SOUTH BRUNSWICK – One four-year council term, as well as one two-year unexpired term, are up for election this season.
Incumbent Democrat Ken Bierman is running unopposed for a four-year term.
Bierman is a lifelong resident of South Brunswick, who is currently working as a facilities manager for a data center.
He has volunteered for the Monmouth Junction Fire Department, has coached travel and recreation baseball and soccer, has served on the South Brunswick Soccer Club Travel Soccer Board and the South Brunswick Zoning Board.
“After winning a special election last April  to finish out an unexpired term, I feel I must run this year as this will give me more time to work with my colleagues in an attempt to guide our township in a positive direction,” he said.
He said he is most concerned with municipal taxes, and stimulating economic growth and development while avoiding overdevelopment.
“I will make every attempt to stabilize property taxes, while still keeping our neighborhoods safe and providing all necessary services to our residents,” he said.
“It is necessary and beneficial to assist the businesses in our town to grow and prosper, but we need to make sure we do not unduly burden our residents with higher taxes or more congested roads,” he continued. “Residential and commercial development is necessary but must be monitored to ensure our residents will be able to live in our town in a manner to which they are accustomed. While there are more and more cars on the roads, it is not necessary to have a gas station on every corner.”
Democrat Archana (Ann) Grover is running for a two-year unexpired term against Republican Charles Kim.
Grover has lived in town since 1980, and works as a specification writer. She holds a Certificate of RPPS (Recognized Public Purchasing Specialist).
Grover has volunteered in her local temple and also serves as a union leader on the Advisory Board of AFSCME Local 3440. She previously served on the South Brunswick Zoning Board.
She joined the South Brunswick Township Council in May.
“I am running to finish out an unexpired term and give back to the community which has given me and my family so much,” she said.
She said she is focused on community unity, keeping South Brunswick as a suburb, and spending.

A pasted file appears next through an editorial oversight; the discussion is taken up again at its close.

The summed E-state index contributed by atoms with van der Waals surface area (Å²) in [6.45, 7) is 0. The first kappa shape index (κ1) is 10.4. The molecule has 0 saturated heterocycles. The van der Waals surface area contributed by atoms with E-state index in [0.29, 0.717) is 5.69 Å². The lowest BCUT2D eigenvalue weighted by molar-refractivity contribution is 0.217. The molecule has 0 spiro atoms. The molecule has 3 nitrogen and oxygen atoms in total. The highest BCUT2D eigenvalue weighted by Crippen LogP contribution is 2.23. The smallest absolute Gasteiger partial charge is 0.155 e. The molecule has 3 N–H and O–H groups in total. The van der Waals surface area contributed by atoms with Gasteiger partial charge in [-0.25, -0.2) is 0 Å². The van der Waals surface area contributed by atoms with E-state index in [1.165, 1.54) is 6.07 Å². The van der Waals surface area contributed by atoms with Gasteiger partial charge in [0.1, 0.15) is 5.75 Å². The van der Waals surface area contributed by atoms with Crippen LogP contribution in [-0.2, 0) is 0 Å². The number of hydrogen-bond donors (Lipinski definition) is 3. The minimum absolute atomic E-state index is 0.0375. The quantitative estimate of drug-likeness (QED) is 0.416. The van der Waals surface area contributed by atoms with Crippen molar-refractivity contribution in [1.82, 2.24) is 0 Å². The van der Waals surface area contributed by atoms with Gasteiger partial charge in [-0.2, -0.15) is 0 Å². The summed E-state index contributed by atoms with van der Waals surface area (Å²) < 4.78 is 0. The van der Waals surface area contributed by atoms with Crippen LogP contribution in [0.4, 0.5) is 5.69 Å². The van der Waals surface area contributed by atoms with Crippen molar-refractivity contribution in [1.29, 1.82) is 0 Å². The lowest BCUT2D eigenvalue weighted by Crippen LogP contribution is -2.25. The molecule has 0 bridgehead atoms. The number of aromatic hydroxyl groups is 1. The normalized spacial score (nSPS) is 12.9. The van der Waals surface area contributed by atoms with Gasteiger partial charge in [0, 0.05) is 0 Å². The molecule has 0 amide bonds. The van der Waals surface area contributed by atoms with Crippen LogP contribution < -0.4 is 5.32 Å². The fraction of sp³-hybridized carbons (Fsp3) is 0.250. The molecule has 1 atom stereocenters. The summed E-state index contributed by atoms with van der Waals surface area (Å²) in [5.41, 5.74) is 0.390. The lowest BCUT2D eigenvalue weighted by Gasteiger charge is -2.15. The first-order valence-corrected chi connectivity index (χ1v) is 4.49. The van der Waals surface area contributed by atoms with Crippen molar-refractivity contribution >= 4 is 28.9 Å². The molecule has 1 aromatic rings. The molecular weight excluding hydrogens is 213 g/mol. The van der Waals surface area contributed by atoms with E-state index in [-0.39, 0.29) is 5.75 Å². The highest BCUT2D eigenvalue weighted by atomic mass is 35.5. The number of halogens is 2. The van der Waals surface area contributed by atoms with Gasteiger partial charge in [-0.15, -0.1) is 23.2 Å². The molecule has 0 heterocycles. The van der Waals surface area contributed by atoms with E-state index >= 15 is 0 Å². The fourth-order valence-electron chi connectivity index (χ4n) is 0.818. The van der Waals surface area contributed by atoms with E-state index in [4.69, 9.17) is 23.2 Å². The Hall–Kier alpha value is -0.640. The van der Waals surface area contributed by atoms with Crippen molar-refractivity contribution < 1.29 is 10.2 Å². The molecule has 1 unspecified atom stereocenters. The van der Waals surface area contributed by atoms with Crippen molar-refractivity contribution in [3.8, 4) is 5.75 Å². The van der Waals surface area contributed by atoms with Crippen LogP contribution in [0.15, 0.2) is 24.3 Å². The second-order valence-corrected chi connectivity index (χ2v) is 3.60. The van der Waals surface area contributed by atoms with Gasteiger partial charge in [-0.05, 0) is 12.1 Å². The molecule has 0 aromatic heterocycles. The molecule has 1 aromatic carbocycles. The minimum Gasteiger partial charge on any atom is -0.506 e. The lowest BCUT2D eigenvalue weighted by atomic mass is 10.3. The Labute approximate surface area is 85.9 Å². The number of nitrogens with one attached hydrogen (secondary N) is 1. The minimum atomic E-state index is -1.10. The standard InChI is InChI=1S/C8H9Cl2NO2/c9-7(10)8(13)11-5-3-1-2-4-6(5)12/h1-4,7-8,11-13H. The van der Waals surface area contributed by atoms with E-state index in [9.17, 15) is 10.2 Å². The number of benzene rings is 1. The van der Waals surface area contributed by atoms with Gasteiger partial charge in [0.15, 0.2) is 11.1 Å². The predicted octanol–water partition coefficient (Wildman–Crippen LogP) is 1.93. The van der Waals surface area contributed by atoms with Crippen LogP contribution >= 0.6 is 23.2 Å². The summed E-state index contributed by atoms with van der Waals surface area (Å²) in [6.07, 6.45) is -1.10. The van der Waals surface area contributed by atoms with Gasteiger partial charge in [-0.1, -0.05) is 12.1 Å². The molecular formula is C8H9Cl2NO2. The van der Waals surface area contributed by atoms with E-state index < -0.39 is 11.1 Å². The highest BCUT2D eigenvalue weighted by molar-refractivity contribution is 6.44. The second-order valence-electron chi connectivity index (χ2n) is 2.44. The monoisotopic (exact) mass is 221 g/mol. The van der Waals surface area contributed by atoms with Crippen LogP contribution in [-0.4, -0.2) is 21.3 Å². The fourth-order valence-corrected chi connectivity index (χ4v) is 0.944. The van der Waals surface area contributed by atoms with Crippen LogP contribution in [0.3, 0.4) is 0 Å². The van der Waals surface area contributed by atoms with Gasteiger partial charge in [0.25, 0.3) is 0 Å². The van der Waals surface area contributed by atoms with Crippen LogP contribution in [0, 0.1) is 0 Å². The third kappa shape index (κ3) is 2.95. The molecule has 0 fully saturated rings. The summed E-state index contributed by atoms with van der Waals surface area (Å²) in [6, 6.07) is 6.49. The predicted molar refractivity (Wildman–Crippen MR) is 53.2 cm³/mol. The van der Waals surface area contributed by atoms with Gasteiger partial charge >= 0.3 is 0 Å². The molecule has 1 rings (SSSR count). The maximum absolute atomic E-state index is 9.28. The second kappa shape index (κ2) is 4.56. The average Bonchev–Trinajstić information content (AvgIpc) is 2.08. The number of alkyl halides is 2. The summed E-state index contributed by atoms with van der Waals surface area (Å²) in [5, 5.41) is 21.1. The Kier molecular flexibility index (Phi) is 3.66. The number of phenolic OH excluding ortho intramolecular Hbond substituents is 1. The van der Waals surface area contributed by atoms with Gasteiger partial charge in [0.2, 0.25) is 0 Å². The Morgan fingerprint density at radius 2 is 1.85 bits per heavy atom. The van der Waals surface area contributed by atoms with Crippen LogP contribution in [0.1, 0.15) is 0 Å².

“We are a very diverse community and I will make every effort to work together with each and everyone to make South Brunswick one of the best places to live and raise family,” she said.
“We, as a team, want to keep South Brunswick a suburban community, not overcrowding our roads and not putting additional burden on current infrastructure. Our goal is to maintain stable municipal taxes, which are the lowest among comparable communities,” she said.
She also wants to “keep an eye on the spending and provide excellent services like police, garbage pickup, recycling, snow plowing and maintenance of roads.”
Kim has lived in South Brunswick for 15 years.
He works as an editor, and has worked with both high school and elementary journalism programs in the district. He also taught the Journalism merit badge for local Boy Scouts.
Kim said he is firstly concerned with traffic.
“I propose using the buses that we already own to help people make connections with mass transit on routes 27 and 130, which currently have service available to New York and points south. We need to continue pressuring the state to eventually put in a third full lane of traffic on Route 1. The shoulder use is a good start, but the bottleneck will only truly be helped by a full third lane in each direction for the entire six or so miles the road runs through town,” he said.
Second, Kim said officials need to address vacant businesses in the community.
“I propose a couple different approaches to this issue. One would be to try and implement public-private partnerships, such as possibly using the former Stop&Shop in the South Brunswick Square Mall as a small business incubator that would allow businesses to rent space on a temporary and more affordable basis, while also giving them access to business equipment and conference space on a day or two a month basis. Second would be to develop a full chamber of commerce in the town that could unify the existing local businesses in a common purpose and promotion of the township. This interaction could help existing small businesses thrive. Third, we have to develop a more business-friendly approach for potential ratables to come into the town on our existing business corridors (routes 1, 130 and 27). These high-traffic areas must be used to aid our tax base and bring needed relief to property taxpayers.”
Lastly, Kim said he believes the time has come for the town to look into becoming a“ward system to provide better representation for both the Township Council and the Board of Education.
“As the community grows and becomes more diverse, better representation is needed in each of the five township sections, Kingston, Dayton and Deans, Kendall Park, Monmouth Junction and the Cottageville section to the east. I think it is hard for ‘at large’ representatives to fully bring each sections’ issues to the forefront. I also think that a member of the council should be a non-voting member at each Board of Education meeting and a board member as a non-voting seat at the council meetings. This would help ensure both important governing bodies are on the same page in regard to the major issues being faced by the township.”
Kim said most of his proposals would cost little to nothing, and yet could improve the quality of life in the town immensely.
Election Day is Nov. 6.